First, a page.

The impact of AI on recruitment

AI can increase efficiency in the recruitment process, but there are drawbacks so a human element needs to be retained. Lucie Mitchell reports.

Recruitment Services


The impact that AI is having on the world of work has been a hot topic of conversation for some time now. As such, many organisations now rely on AI to support their recruitment efforts, and for many it has been a game changer.

According to TargetRecruit, one of the top five recruitment technology trends of 2024 is the ability of AI to drive innovation in recruitment, enabling companies to “streamline their processes, boost productivity, reduce biases, explore new avenues of AI automation and make smarter, data-driven decisions at a quicker speed”.

Recent research by the Institute of Student Employers (ISE) found that 28% of employers were using AI as part of their hiring in 2023, compared to just 9% the year before. Of those employers using AI, 83% said it increased speed and efficiency, while 64% said it made it easier to analyse large volumes of data.

“AI is really shaking things up in the recruitment industry,” remarks Adam Biddlecombe, co-founder & CEO of Mindstream. “It is changing how companies find and hire talent, making everything from scanning CVs to posting vacancies much faster and more efficiently. AI offers speed, lower costs and the ability to select the best CVs from a large pool of candidates. It can also interact with many candidates early in the process.”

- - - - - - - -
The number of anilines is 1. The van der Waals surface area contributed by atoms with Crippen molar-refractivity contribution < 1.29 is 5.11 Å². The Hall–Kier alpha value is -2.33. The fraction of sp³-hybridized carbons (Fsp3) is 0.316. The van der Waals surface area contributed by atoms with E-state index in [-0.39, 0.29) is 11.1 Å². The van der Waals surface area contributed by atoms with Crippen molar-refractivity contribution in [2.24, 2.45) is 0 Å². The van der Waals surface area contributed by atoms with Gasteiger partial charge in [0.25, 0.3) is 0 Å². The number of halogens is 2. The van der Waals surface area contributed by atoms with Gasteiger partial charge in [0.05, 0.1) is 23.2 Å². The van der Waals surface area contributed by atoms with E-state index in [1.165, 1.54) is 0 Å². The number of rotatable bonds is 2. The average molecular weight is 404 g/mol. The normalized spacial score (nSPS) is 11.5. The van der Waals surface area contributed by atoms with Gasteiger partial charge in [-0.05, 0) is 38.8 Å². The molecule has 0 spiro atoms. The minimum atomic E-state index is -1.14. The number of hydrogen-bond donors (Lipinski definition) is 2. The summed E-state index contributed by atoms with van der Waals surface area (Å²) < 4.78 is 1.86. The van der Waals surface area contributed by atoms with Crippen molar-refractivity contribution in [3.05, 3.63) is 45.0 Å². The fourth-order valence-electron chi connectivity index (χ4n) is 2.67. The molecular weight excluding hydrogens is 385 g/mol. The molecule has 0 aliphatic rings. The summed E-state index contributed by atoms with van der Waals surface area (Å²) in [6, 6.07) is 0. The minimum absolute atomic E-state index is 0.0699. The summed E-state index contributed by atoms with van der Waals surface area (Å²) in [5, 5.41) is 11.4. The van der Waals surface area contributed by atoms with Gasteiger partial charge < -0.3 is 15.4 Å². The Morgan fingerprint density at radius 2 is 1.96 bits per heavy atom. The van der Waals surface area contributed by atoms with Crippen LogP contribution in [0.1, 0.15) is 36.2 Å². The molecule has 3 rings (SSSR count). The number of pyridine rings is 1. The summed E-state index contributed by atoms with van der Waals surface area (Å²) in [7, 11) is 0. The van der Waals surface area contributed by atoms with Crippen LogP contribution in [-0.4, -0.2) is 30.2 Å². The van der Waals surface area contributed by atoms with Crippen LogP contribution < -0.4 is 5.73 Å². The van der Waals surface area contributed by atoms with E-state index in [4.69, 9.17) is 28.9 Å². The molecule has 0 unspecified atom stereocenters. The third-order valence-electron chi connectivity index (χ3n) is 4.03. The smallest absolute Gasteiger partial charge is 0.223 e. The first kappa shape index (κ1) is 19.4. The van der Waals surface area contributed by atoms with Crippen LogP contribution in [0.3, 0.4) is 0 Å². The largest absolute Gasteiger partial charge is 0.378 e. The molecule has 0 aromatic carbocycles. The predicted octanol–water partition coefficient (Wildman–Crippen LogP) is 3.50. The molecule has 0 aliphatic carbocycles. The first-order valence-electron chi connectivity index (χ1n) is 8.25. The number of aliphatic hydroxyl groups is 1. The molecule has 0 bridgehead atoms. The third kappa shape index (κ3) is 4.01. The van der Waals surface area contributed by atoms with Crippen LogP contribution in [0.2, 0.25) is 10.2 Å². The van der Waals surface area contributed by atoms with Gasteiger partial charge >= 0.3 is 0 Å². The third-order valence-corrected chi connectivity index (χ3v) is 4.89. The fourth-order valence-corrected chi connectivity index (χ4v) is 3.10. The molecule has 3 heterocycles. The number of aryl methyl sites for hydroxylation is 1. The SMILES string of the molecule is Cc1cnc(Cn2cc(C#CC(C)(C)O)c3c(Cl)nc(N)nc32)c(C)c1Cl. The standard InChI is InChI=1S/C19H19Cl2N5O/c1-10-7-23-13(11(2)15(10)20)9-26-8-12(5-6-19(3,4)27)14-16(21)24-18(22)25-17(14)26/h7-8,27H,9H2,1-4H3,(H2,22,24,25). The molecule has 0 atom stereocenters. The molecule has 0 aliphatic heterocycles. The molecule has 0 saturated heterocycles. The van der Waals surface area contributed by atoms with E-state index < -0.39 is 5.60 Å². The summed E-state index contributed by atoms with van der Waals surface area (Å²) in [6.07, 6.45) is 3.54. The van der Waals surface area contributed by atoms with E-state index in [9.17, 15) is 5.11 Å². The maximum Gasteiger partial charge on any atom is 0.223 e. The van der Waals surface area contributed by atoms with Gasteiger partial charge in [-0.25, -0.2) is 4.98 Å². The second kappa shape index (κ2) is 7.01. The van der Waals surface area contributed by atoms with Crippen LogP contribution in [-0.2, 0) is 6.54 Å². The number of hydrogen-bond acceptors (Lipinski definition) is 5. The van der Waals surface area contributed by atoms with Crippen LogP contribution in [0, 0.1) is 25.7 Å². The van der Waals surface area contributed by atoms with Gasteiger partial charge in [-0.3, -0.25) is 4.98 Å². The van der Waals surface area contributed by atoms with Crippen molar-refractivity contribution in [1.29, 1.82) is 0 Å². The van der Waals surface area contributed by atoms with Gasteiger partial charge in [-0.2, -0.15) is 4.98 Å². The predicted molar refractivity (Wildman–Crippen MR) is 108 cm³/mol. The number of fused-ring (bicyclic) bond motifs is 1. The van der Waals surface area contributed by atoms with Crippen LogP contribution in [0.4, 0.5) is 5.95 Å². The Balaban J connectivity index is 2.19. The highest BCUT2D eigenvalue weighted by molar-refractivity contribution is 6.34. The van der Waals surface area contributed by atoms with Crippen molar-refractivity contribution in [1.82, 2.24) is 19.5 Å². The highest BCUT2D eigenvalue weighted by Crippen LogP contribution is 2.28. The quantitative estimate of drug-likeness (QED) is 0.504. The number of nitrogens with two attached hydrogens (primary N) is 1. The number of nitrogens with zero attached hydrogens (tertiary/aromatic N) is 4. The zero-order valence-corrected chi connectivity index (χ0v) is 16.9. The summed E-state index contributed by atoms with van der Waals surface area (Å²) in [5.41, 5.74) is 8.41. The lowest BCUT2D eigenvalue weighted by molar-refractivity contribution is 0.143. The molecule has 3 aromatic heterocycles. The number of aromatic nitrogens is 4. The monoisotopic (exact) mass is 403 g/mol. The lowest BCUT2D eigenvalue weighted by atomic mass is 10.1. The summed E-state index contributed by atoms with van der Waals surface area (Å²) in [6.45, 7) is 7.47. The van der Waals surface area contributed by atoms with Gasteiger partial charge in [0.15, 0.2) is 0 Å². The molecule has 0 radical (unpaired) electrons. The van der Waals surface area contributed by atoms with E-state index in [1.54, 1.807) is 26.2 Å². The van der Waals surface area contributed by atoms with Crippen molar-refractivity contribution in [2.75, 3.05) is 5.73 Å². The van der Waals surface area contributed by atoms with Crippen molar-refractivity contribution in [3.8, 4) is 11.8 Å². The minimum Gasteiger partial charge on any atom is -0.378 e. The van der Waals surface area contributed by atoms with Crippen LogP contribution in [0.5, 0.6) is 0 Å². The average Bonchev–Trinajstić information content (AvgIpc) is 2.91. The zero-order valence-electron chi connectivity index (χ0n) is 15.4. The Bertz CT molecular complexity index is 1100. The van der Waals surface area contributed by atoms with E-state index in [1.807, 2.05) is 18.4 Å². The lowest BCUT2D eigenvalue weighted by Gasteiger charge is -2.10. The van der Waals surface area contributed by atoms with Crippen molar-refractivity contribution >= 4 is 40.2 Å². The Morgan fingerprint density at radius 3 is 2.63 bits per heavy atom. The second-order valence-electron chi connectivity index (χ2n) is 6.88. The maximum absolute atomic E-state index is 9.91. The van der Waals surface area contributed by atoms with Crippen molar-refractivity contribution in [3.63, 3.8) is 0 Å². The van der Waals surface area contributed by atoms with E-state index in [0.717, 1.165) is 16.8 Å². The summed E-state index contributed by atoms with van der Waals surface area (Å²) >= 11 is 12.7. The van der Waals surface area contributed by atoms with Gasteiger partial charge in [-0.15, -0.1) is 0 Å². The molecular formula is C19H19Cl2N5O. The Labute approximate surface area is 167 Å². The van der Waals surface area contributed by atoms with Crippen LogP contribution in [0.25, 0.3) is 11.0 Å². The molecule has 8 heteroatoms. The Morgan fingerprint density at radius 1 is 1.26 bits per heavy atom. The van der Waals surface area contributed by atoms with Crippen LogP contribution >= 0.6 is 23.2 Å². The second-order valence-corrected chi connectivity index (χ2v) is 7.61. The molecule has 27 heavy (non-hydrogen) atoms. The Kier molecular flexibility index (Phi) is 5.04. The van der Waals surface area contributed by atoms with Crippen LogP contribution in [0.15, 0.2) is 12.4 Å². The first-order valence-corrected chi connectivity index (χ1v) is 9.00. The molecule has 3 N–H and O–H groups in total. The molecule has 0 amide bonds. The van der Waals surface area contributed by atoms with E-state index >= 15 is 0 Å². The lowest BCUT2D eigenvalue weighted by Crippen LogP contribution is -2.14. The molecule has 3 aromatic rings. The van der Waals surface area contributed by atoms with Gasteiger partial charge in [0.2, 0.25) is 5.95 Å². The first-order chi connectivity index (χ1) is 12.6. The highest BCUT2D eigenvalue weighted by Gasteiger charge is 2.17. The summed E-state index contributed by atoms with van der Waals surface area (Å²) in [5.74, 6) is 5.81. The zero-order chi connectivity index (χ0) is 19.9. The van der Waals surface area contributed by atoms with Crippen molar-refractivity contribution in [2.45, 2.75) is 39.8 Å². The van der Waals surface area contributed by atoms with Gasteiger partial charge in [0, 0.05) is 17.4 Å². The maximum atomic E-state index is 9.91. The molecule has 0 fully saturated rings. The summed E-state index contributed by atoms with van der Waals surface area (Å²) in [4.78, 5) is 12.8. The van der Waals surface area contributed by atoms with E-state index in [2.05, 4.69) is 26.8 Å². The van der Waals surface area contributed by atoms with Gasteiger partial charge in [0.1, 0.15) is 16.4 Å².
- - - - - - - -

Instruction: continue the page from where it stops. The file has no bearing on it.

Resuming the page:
Hayfa Mohdzaini, senior research adviser in data, tech and AI for the CIPD, says that AI’s strength is that it can scale up to do the same task quickly. “So, if your criteria for identifying suitable candidates are fair and clear and are accurately reflected in the AI algorithm and training data, it can amplify these benefits at scale. Furthermore, you can continually refine the criteria, AI algorithm and training data so that it’s fairer and more inclusive.”

AI concerns

However, the ISE research also found that 63% of employers had concerns about the reliability of using AI in recruitment, and 70% said they preferred a more human-centric approach.